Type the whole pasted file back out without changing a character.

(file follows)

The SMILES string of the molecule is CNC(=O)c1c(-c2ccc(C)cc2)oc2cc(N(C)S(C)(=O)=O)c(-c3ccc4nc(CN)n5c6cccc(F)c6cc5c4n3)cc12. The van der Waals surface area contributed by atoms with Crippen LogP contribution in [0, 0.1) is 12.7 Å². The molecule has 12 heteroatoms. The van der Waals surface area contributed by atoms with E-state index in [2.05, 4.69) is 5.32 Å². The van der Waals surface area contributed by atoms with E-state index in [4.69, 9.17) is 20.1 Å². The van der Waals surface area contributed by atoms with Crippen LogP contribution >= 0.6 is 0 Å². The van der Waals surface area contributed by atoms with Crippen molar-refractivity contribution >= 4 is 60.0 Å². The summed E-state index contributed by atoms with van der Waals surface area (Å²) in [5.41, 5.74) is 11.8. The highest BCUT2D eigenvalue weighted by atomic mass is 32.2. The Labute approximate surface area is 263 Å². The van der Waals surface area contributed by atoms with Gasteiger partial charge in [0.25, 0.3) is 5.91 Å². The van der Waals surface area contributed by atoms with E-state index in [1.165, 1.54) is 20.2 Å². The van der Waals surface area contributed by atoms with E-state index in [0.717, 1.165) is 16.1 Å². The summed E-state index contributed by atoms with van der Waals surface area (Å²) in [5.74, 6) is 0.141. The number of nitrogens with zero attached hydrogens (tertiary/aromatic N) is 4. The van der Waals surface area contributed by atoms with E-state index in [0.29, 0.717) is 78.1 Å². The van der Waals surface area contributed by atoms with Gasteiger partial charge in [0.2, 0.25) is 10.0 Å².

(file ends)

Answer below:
The SMILES string of the molecule is CNC(=O)c1c(-c2ccc(C)cc2)oc2cc(N(C)S(C)(=O)=O)c(-c3ccc4nc(CN)n5c6cccc(F)c6cc5c4n3)cc12. The van der Waals surface area contributed by atoms with Crippen LogP contribution in [0, 0.1) is 12.7 Å². The molecule has 12 heteroatoms. The van der Waals surface area contributed by atoms with E-state index in [2.05, 4.69) is 5.32 Å². The van der Waals surface area contributed by atoms with E-state index in [4.69, 9.17) is 20.1 Å². The van der Waals surface area contributed by atoms with Crippen LogP contribution >= 0.6 is 0 Å². The van der Waals surface area contributed by atoms with Crippen molar-refractivity contribution >= 4 is 60.0 Å². The summed E-state index contributed by atoms with van der Waals surface area (Å²) in [5.41, 5.74) is 11.8. The highest BCUT2D eigenvalue weighted by atomic mass is 32.2. The Labute approximate surface area is 263 Å². The van der Waals surface area contributed by atoms with Gasteiger partial charge in [0.25, 0.3) is 5.91 Å². The van der Waals surface area contributed by atoms with E-state index in [1.165, 1.54) is 20.2 Å². The van der Waals surface area contributed by atoms with E-state index in [0.717, 1.165) is 16.1 Å². The summed E-state index contributed by atoms with van der Waals surface area (Å²) in [5.74, 6) is 0.141. The number of nitrogens with zero attached hydrogens (tertiary/aromatic N) is 4. The van der Waals surface area contributed by atoms with E-state index in [0.29, 0.717) is 78.1 Å². The van der Waals surface area contributed by atoms with Gasteiger partial charge in [0.2, 0.25) is 10.0 Å².